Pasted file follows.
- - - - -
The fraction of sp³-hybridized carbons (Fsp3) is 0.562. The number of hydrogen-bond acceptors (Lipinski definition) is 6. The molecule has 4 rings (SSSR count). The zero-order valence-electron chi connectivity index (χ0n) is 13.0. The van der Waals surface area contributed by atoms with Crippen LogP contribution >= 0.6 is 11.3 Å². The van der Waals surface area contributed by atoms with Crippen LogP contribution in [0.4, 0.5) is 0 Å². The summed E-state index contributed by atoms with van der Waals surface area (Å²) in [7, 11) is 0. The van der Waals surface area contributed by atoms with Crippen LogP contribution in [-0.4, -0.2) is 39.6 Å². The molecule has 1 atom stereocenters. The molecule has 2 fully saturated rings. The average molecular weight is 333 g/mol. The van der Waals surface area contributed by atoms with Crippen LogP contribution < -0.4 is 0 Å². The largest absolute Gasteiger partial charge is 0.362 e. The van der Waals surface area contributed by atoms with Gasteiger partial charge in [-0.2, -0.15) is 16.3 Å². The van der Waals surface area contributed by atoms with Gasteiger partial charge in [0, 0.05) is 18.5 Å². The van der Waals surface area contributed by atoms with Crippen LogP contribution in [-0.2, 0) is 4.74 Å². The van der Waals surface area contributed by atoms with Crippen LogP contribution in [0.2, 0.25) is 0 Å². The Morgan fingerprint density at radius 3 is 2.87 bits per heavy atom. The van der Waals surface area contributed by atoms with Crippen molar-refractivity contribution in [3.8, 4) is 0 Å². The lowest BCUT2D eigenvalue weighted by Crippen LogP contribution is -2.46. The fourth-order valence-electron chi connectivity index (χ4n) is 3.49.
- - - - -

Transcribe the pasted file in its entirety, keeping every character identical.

The fraction of sp³-hybridized carbons (Fsp3) is 0.562. The number of hydrogen-bond acceptors (Lipinski definition) is 6. The molecule has 4 rings (SSSR count). The zero-order valence-electron chi connectivity index (χ0n) is 13.0. The van der Waals surface area contributed by atoms with Crippen LogP contribution >= 0.6 is 11.3 Å². The van der Waals surface area contributed by atoms with Crippen LogP contribution in [0.4, 0.5) is 0 Å². The summed E-state index contributed by atoms with van der Waals surface area (Å²) in [7, 11) is 0. The van der Waals surface area contributed by atoms with Crippen LogP contribution in [-0.4, -0.2) is 39.6 Å². The molecule has 1 atom stereocenters. The molecule has 2 fully saturated rings. The average molecular weight is 333 g/mol. The van der Waals surface area contributed by atoms with Crippen LogP contribution < -0.4 is 0 Å². The largest absolute Gasteiger partial charge is 0.362 e. The van der Waals surface area contributed by atoms with Gasteiger partial charge in [-0.2, -0.15) is 16.3 Å². The van der Waals surface area contributed by atoms with Gasteiger partial charge in [0, 0.05) is 18.5 Å². The van der Waals surface area contributed by atoms with Crippen LogP contribution in [-0.2, 0) is 4.74 Å². The van der Waals surface area contributed by atoms with Crippen LogP contribution in [0.2, 0.25) is 0 Å². The Morgan fingerprint density at radius 3 is 2.87 bits per heavy atom. The van der Waals surface area contributed by atoms with Crippen molar-refractivity contribution in [3.8, 4) is 0 Å². The lowest BCUT2D eigenvalue weighted by Crippen LogP contribution is -2.46. The fourth-order valence-electron chi connectivity index (χ4n) is 3.49.